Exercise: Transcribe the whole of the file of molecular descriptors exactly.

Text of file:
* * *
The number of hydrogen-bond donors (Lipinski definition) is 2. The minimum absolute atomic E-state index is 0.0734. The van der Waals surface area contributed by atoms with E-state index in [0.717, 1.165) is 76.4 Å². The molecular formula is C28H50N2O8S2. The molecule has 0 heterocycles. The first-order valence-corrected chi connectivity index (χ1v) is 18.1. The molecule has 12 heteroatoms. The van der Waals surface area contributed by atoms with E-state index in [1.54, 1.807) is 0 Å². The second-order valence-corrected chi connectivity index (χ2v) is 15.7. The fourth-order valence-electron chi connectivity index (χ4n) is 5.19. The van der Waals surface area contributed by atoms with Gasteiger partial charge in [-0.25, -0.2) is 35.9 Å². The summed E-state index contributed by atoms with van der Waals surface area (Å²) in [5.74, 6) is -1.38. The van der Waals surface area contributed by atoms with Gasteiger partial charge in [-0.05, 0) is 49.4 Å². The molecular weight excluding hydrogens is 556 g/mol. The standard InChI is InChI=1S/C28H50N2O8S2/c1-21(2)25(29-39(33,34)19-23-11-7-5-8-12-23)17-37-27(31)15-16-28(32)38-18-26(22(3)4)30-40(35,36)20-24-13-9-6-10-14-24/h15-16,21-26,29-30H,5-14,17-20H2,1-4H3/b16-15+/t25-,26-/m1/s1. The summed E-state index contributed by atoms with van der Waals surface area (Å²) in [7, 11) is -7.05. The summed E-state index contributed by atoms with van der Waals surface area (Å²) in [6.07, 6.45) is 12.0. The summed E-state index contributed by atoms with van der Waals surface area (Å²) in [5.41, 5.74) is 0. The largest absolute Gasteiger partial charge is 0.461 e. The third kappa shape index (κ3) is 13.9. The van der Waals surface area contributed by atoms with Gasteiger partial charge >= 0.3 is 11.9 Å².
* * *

The number of hydrogen-bond donors (Lipinski definition) is 2. The minimum absolute atomic E-state index is 0.0734. The van der Waals surface area contributed by atoms with E-state index in [0.717, 1.165) is 76.4 Å². The molecular formula is C28H50N2O8S2. The molecule has 0 heterocycles. The first-order valence-corrected chi connectivity index (χ1v) is 18.1. The molecule has 12 heteroatoms. The van der Waals surface area contributed by atoms with E-state index in [1.54, 1.807) is 0 Å². The second-order valence-corrected chi connectivity index (χ2v) is 15.7. The fourth-order valence-electron chi connectivity index (χ4n) is 5.19. The van der Waals surface area contributed by atoms with Gasteiger partial charge in [-0.25, -0.2) is 35.9 Å². The summed E-state index contributed by atoms with van der Waals surface area (Å²) in [5.74, 6) is -1.38. The van der Waals surface area contributed by atoms with Gasteiger partial charge in [-0.05, 0) is 49.4 Å². The molecular weight excluding hydrogens is 556 g/mol. The standard InChI is InChI=1S/C28H50N2O8S2/c1-21(2)25(29-39(33,34)19-23-11-7-5-8-12-23)17-37-27(31)15-16-28(32)38-18-26(22(3)4)30-40(35,36)20-24-13-9-6-10-14-24/h15-16,21-26,29-30H,5-14,17-20H2,1-4H3/b16-15+/t25-,26-/m1/s1. The summed E-state index contributed by atoms with van der Waals surface area (Å²) in [7, 11) is -7.05. The summed E-state index contributed by atoms with van der Waals surface area (Å²) in [6.07, 6.45) is 12.0. The summed E-state index contributed by atoms with van der Waals surface area (Å²) in [5.41, 5.74) is 0. The largest absolute Gasteiger partial charge is 0.461 e. The third kappa shape index (κ3) is 13.9. The van der Waals surface area contributed by atoms with Gasteiger partial charge >= 0.3 is 11.9 Å².